Still from Keane (2004)

WHY IT SHOULD MAKE THE LIST: Keane provides a schizophrenics’ eye view of the world. Presented from the protagonist’s unique perspective, we experience his confusion, distress and earnest need to be understood in closeup.  The effect is claustrophobic, frantic at times, and uniquely unsettling.  This makes for a viewing experience that is as unusual as Keane’s compelling odyssey.

COMMENTS:  Intense, suspenseful, unpredictable, Keane is an unsettling story that disorients the viewer by stripping him of any sense of control or foresight. In this harrowing, unusual drama, a mentally ill man struggles to pull himself together when his tenuous personal odyssey is interrupted by a dislocated woman with her eight-year-old daughter in tow.  Keane (Lewis) is frantically searching for his abducted daughter whom he lost in New York’s Port Authority bus terminal months before.  Battling the adversity of delusions and an already unbalanced brain chemistry exacerbated by substance abuse, he aimlessly drifts through seedy Manhattan locales with a feverish purpose.

Querying passersby with a newspaper photo of his child, retracing his steps leading to his daughter’s disappearance, Keane has at best a shaky grasp on reality.  As he teeters on the edge of sanity, he has numerous close scrapes, and we are left to wonder if his daughter and her supposed abduction are real or merely a delusional schizophrenic construct.  Is Keane driven mad because of his sense of guilt over the disappearance of his little girl, or is the entire episode imagined because he is mad?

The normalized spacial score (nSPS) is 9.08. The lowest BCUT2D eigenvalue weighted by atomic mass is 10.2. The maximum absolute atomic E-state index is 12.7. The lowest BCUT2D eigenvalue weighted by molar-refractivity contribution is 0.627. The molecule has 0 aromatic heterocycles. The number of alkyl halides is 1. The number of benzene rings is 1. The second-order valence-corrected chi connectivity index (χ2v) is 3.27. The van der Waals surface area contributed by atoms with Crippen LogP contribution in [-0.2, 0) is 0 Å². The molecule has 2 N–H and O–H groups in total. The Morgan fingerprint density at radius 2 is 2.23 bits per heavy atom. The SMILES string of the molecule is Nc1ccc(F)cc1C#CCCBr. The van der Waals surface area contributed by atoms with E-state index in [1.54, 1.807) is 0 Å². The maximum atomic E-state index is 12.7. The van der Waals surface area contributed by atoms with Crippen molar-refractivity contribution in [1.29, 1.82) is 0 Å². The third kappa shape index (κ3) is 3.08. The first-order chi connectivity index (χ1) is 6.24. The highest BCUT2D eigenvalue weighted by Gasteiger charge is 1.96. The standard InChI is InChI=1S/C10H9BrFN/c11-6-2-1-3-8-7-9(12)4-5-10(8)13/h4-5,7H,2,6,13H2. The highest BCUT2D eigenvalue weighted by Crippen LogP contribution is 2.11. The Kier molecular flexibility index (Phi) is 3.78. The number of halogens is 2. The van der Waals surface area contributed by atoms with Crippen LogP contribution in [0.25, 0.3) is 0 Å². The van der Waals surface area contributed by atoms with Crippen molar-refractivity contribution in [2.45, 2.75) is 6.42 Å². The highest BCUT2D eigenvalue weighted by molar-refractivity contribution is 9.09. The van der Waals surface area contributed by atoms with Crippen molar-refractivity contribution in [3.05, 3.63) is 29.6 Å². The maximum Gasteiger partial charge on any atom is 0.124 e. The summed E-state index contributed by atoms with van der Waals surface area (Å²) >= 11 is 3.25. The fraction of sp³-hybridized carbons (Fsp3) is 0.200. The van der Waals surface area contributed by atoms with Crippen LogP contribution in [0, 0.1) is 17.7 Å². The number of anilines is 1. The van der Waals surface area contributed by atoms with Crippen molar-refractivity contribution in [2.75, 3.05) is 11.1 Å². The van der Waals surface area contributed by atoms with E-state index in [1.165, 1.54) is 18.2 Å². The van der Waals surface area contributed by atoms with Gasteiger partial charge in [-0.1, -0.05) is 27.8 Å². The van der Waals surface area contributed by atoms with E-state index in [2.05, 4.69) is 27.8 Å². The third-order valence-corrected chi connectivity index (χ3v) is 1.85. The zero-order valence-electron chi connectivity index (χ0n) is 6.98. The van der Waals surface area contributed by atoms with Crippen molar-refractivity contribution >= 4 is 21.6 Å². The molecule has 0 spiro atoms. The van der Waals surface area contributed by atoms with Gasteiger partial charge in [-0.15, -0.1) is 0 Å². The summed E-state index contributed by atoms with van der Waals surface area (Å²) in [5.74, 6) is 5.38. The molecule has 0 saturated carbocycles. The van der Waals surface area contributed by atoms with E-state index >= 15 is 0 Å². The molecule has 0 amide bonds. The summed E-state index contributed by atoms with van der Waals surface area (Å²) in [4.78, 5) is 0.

Keane’s life is complicated, yet conversely given direction when he forms an uneasy alliance with a questionable woman (Breslin) and her bewildered daughter (Ryan) who are mired  in a similarly helpless situation of their own.  Can Keane keep hold of himself long enough to help, and if so, will his efforts bear fruit—or is he being conned?  And what about his missing child?  Is she real?  Can Keane separate fantasy from reality, or will he confuse his situation with that of his new wards?

While Keane shares some fleeting similarities to moments such as the all-night diner scene in Midnight Cowboy, the overall mood of harsh, unbuffered reality, unabashed locations, and the characters’ personal eccentricities compares most closely with Francis Ford Coppola’s 1969 film, The Rain People.

Like The Rain People, Keane offers a stark, almost excruciatingly real and raw, documentary-like dose of gritty people and their situations, unsoftened by mood-setting background music, or storybook establishing shots.  The gloomy, seamy visual footprint is claustrophobic, the settings non-idealized and the treatment of the subject matter unapologetic.

Keane is an unsettling, voyeuristic stare at it’s subject.  Filmed from Keane’s vantage point, the viewer is made to feel like he is that shell of the once sane anti-hero, trapped inside Keane himself, but unable to intervene as a more powerful, perverse alter-ego takes control and carries him along for the ride.  Infused with a mix of empathy and revulsion, we do our best to hold on and roll with the punches as Keane inexorably falters down an uncertain path, doing his best, sometimes falling short, leaving us to hold our breath and persistently wonder, “what next?”

WHAT THE CRITICS SAY:

“Somewhere between a thriller and a clinical study in schizophrenia, ‘Keane’ is a movie that puts you so far into someone else’s head you may have forgotten your own name by the time it’s over.”–Stephen Hunter, The Washington Post (contemporaneous)

Keane trailer